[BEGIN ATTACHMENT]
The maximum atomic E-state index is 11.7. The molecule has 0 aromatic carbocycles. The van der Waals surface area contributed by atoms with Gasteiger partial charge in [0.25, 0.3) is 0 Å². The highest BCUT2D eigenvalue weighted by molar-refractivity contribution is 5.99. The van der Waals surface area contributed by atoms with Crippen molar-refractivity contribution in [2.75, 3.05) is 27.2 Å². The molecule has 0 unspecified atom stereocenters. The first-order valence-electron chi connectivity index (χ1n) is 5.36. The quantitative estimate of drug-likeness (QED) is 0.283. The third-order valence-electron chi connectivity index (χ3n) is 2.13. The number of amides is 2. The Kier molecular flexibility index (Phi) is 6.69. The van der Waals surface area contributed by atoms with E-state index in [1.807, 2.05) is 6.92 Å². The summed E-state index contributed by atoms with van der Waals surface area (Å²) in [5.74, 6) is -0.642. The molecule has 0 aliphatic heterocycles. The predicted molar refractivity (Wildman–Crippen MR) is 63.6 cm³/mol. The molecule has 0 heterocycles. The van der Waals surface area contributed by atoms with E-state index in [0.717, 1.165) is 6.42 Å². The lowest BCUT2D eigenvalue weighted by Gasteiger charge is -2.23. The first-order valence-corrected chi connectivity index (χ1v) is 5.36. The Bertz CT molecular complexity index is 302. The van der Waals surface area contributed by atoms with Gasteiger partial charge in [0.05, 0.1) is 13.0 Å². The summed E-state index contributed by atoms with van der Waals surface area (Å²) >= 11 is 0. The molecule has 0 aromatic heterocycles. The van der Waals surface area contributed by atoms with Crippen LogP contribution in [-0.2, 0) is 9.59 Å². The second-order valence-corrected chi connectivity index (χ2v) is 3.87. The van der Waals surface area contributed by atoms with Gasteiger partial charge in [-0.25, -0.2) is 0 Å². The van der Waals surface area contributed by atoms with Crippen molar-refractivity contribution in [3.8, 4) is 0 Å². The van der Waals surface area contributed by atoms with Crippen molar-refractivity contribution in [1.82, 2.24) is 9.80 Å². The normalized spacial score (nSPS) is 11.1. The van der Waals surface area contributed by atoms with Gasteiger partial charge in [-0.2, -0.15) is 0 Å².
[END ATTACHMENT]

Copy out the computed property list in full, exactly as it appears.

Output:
The maximum atomic E-state index is 11.7. The molecule has 0 aromatic carbocycles. The van der Waals surface area contributed by atoms with Gasteiger partial charge in [0.25, 0.3) is 0 Å². The highest BCUT2D eigenvalue weighted by molar-refractivity contribution is 5.99. The van der Waals surface area contributed by atoms with Crippen molar-refractivity contribution in [2.75, 3.05) is 27.2 Å². The molecule has 0 unspecified atom stereocenters. The first-order valence-electron chi connectivity index (χ1n) is 5.36. The quantitative estimate of drug-likeness (QED) is 0.283. The third-order valence-electron chi connectivity index (χ3n) is 2.13. The number of amides is 2. The Kier molecular flexibility index (Phi) is 6.69. The van der Waals surface area contributed by atoms with E-state index in [1.807, 2.05) is 6.92 Å². The summed E-state index contributed by atoms with van der Waals surface area (Å²) in [5.74, 6) is -0.642. The molecule has 0 aliphatic heterocycles. The predicted molar refractivity (Wildman–Crippen MR) is 63.6 cm³/mol. The molecule has 0 heterocycles. The van der Waals surface area contributed by atoms with E-state index in [0.717, 1.165) is 6.42 Å². The lowest BCUT2D eigenvalue weighted by Gasteiger charge is -2.23. The first-order valence-corrected chi connectivity index (χ1v) is 5.36. The Bertz CT molecular complexity index is 302. The van der Waals surface area contributed by atoms with Gasteiger partial charge in [0.05, 0.1) is 13.0 Å². The summed E-state index contributed by atoms with van der Waals surface area (Å²) >= 11 is 0. The molecule has 0 aromatic heterocycles. The van der Waals surface area contributed by atoms with Crippen LogP contribution in [-0.2, 0) is 9.59 Å². The second-order valence-corrected chi connectivity index (χ2v) is 3.87. The van der Waals surface area contributed by atoms with Gasteiger partial charge in [-0.25, -0.2) is 0 Å². The van der Waals surface area contributed by atoms with Crippen molar-refractivity contribution in [3.8, 4) is 0 Å². The van der Waals surface area contributed by atoms with Crippen molar-refractivity contribution in [1.82, 2.24) is 9.80 Å². The normalized spacial score (nSPS) is 11.1. The van der Waals surface area contributed by atoms with Gasteiger partial charge in [-0.2, -0.15) is 0 Å².